Chapter 4: Supplementary provision about compliance and information sharing
Section 60: Requirement to keep records
143.Section 60 permits the Secretary of State, by regulations, to make provision requiring any person to keep records in a prescribed form for a period prescribed by regulations, not exceeding 6 years. Regulations may require the provision of such records, on request, to the Regulator.
144.These regulations can make provision for the Regulator to apply penalties under section 10 of the PA 1995 where a person fails to comply with this requirement.
Section 61: Powers to require information and to enter premises
145.This gives the Regulator, in pursuance of its new objective, powers to require information and to enter premises. It amends section 72 of the PA 2004 so as to permit the Pensions Regulator to require any person who holds or is likely to hold information relevant to the exercise of the Regulator’s functions to provide an explanation of a document requested, at a specified time and place.
146.The Regulator will not be able to require anyone to answer any question or provide any information that might incriminate themselves or their partner or spouse.
147.This section also allows an inspector, appointed by the Pensions Regulator, to enter premises liable to inspection to investigate whether an employer is complying with requirements under Chapter 1, or sections 50 or 54 of Part 1.
Section 62: Disclosure of tax information etc
148.This section substitutes a new section 88 of the PA 2004. It allows HM Revenue and Customs (HMRC) to disclose information on specified matters to the Regulator to enable the Regulator to discharge its functions. The section allows HMRC to share any information it holds in relation to:
tax or duty (including income tax);
national insurance contributions;
the national minimum wage.
149.The section also places controls on the Regulator's ability to disclose this information. Any information the Regulator receives from HMRC under this section must be treated as restricted information, and can only be disclosed if one of the following exceptions applies:
HMRC has authorised the disclosure (or the disclosure is back to HMRC);
it is needed for criminal proceedings;
it is needed for civil proceedings started by the Regulator;
it is needed for the Regulator to carry out its functions; or
the data has been anonymised.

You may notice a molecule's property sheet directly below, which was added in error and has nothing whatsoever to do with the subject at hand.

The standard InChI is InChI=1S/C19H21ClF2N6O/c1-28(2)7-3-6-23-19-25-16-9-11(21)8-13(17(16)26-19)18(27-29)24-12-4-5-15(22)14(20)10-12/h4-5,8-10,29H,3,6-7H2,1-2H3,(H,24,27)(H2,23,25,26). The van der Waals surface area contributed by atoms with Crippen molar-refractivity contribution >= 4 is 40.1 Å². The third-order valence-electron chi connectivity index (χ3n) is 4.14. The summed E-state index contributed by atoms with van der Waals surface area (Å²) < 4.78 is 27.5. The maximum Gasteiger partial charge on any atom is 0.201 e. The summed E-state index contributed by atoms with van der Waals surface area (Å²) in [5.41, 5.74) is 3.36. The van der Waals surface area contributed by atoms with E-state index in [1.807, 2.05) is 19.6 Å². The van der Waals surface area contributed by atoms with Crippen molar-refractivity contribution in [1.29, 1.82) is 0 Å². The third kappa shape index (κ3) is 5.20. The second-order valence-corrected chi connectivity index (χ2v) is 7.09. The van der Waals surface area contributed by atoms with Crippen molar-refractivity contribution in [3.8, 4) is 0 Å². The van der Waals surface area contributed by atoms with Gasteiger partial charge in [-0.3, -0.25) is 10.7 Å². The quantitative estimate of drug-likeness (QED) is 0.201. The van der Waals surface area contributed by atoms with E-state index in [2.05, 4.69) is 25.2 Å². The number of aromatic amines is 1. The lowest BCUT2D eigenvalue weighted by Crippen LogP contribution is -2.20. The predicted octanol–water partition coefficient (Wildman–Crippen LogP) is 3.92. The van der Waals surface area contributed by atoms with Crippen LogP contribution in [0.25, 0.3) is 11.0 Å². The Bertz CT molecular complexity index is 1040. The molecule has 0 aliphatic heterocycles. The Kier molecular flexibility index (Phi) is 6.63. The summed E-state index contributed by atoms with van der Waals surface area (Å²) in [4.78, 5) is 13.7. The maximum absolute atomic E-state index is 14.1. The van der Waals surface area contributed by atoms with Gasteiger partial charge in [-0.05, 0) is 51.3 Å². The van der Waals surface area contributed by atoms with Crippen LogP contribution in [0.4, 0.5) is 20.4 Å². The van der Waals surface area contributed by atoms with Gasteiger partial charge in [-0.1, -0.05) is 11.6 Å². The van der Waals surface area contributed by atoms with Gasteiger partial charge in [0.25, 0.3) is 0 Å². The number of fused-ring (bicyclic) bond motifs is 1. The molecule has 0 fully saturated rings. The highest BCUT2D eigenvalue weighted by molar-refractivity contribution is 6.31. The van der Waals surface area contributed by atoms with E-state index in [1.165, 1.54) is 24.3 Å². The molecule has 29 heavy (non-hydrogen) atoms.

150.Information received by the Regulator from HMRC under this section is specifically excluded from some of the grounds on which the Regulator can normally disclose information it holds. These are set out in sections 82, 83, 85-87, and 235 of the PA 2004. This includes, for example, disclosure with the consent of the person to whom the information relates, or where necessary to help other specified regulatory bodies exercise their functions, or to the Secretary of State for the purposes of private pensions and retirement planning policy.
Section 63: Information for private pensions policy and retirement planning
151.Section 63 amends Schedule 10 to the PA 2004. Schedule 10 allows the Secretary of State (or the Northern Ireland Department) to make use of information collected in the course of carrying out a wide variety of functions (social security, child support, war pensions, employment or training, private pensions policy, retirement planning). This section adds private pensions policy and retirement planning to that list of functions.
152.This section also allows the Pensions Regulator to supply the Secretary of State with information in the first place, so that the latter (and the Northern Ireland Department) can use this information to help perform functions relating to private pensions policy or retirement. The section also utilises a definition of “private pensions policy” so as to incorporate the definition of pension schemes introduced in Part 1 of the Act.
Section 64: Penalty for disclosure
153.Section 64 increases the maximum sentence on summary conviction for officials, contractors or any other people who directly or indirectly receive restricted information from the Pensions Regulator and who disclose such information without authorisation. Such unauthorised disclosure is already a criminal offence under section 82(5) of the PA 2004. This section makes anyone who is convicted of this offence in a magistrates’ court liable to a prison term of up to a year (rather than a fine not exceeding the statutory maximum, which was the previous extent of a magistrates’ court’s powers for this offence). This may be imposed together with, or instead of, a fine up to the statutory maximum.
Section 65: Objectives of the Regulator
154.Section 65provides a new statutory objective for the Pensions Regulator. In addition to those listed at section 5(1) of the PA 2004, the Regulator’s objectives will now include maximising compliance with the new duties being placed on employers under Chapter 1 of Part 1, and the safeguards in sections 50 (prohibited recruitment conduct) and 54 (inducements).
Section 66: Functions of the Pensions Ombudsman
155.Section 66 gives the Pensions Ombudsman a new function, in addition to those under section 146 of the PSA 1993, to investigate complaints relating to a jobholder opting out of a pension scheme.